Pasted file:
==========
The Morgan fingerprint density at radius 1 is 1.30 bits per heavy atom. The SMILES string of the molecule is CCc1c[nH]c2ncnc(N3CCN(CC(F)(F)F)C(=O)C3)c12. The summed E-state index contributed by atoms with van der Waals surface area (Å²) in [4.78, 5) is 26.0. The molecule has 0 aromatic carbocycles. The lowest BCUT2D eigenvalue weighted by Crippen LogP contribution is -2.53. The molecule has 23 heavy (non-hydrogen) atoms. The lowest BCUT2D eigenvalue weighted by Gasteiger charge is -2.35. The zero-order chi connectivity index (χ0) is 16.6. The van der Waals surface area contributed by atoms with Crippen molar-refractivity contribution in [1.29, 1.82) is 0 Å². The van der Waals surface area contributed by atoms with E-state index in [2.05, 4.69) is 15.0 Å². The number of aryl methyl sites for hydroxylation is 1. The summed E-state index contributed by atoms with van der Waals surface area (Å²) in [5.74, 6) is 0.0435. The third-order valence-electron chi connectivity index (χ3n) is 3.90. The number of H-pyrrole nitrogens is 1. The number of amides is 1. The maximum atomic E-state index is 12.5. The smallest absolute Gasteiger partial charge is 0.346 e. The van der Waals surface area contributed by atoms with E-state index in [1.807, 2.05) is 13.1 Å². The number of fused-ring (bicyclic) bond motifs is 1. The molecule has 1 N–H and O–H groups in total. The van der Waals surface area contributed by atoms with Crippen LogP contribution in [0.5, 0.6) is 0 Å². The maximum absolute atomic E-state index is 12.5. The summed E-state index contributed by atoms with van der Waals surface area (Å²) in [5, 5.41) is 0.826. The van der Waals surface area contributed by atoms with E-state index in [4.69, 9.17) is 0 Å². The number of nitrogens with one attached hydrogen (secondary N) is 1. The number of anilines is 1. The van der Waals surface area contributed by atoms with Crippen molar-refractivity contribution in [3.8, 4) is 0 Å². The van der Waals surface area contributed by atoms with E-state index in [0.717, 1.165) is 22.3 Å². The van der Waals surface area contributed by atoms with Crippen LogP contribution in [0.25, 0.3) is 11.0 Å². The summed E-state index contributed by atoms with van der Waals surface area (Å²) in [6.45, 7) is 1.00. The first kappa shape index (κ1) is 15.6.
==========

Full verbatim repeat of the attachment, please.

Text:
The Morgan fingerprint density at radius 1 is 1.30 bits per heavy atom. The SMILES string of the molecule is CCc1c[nH]c2ncnc(N3CCN(CC(F)(F)F)C(=O)C3)c12. The summed E-state index contributed by atoms with van der Waals surface area (Å²) in [4.78, 5) is 26.0. The molecule has 0 aromatic carbocycles. The lowest BCUT2D eigenvalue weighted by Crippen LogP contribution is -2.53. The molecule has 23 heavy (non-hydrogen) atoms. The lowest BCUT2D eigenvalue weighted by Gasteiger charge is -2.35. The zero-order chi connectivity index (χ0) is 16.6. The van der Waals surface area contributed by atoms with Crippen molar-refractivity contribution in [1.29, 1.82) is 0 Å². The van der Waals surface area contributed by atoms with E-state index in [2.05, 4.69) is 15.0 Å². The number of aryl methyl sites for hydroxylation is 1. The summed E-state index contributed by atoms with van der Waals surface area (Å²) in [5.74, 6) is 0.0435. The third-order valence-electron chi connectivity index (χ3n) is 3.90. The number of H-pyrrole nitrogens is 1. The number of amides is 1. The maximum atomic E-state index is 12.5. The smallest absolute Gasteiger partial charge is 0.346 e. The van der Waals surface area contributed by atoms with E-state index in [1.807, 2.05) is 13.1 Å². The number of fused-ring (bicyclic) bond motifs is 1. The molecule has 1 N–H and O–H groups in total. The van der Waals surface area contributed by atoms with Crippen LogP contribution in [0.5, 0.6) is 0 Å². The maximum absolute atomic E-state index is 12.5. The summed E-state index contributed by atoms with van der Waals surface area (Å²) in [5, 5.41) is 0.826. The van der Waals surface area contributed by atoms with E-state index in [4.69, 9.17) is 0 Å². The number of nitrogens with one attached hydrogen (secondary N) is 1. The number of anilines is 1. The van der Waals surface area contributed by atoms with Crippen molar-refractivity contribution in [3.8, 4) is 0 Å². The van der Waals surface area contributed by atoms with E-state index in [0.717, 1.165) is 22.3 Å². The van der Waals surface area contributed by atoms with Crippen LogP contribution in [0.25, 0.3) is 11.0 Å². The summed E-state index contributed by atoms with van der Waals surface area (Å²) in [6.45, 7) is 1.00. The first kappa shape index (κ1) is 15.6.